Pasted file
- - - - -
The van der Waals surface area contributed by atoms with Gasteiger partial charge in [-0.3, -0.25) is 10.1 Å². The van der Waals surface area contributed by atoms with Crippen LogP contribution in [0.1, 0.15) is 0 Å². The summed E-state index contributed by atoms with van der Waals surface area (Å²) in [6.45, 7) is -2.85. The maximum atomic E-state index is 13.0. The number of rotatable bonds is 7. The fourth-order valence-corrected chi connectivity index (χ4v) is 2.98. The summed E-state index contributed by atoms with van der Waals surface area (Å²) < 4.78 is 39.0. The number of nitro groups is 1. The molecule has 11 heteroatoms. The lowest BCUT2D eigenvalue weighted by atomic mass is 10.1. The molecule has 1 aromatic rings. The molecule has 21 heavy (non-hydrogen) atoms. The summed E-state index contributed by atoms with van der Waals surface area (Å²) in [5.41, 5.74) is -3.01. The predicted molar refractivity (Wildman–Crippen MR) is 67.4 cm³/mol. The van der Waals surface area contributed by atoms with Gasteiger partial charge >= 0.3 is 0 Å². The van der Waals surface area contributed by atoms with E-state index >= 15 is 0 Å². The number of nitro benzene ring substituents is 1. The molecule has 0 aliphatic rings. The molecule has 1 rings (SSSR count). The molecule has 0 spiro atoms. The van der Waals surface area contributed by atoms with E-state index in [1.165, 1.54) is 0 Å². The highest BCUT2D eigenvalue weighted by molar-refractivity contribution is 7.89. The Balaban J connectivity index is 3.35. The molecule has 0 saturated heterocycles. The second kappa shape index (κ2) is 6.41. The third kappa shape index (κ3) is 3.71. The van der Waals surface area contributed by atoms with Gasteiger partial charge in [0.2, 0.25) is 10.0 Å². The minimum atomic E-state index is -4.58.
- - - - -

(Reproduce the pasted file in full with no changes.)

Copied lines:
The van der Waals surface area contributed by atoms with Gasteiger partial charge in [-0.3, -0.25) is 10.1 Å². The van der Waals surface area contributed by atoms with Crippen LogP contribution in [0.1, 0.15) is 0 Å². The summed E-state index contributed by atoms with van der Waals surface area (Å²) in [6.45, 7) is -2.85. The maximum atomic E-state index is 13.0. The number of rotatable bonds is 7. The fourth-order valence-corrected chi connectivity index (χ4v) is 2.98. The summed E-state index contributed by atoms with van der Waals surface area (Å²) < 4.78 is 39.0. The number of nitro groups is 1. The molecule has 11 heteroatoms. The lowest BCUT2D eigenvalue weighted by atomic mass is 10.1. The molecule has 1 aromatic rings. The molecule has 21 heavy (non-hydrogen) atoms. The summed E-state index contributed by atoms with van der Waals surface area (Å²) in [5.41, 5.74) is -3.01. The predicted molar refractivity (Wildman–Crippen MR) is 67.4 cm³/mol. The van der Waals surface area contributed by atoms with Gasteiger partial charge >= 0.3 is 0 Å². The van der Waals surface area contributed by atoms with E-state index >= 15 is 0 Å². The number of nitro benzene ring substituents is 1. The molecule has 0 aliphatic rings. The molecule has 1 rings (SSSR count). The molecule has 0 spiro atoms. The van der Waals surface area contributed by atoms with E-state index in [1.165, 1.54) is 0 Å². The highest BCUT2D eigenvalue weighted by molar-refractivity contribution is 7.89. The Balaban J connectivity index is 3.35. The molecule has 0 saturated heterocycles. The second kappa shape index (κ2) is 6.41. The third kappa shape index (κ3) is 3.71. The van der Waals surface area contributed by atoms with Gasteiger partial charge in [0.2, 0.25) is 10.0 Å². The minimum atomic E-state index is -4.58.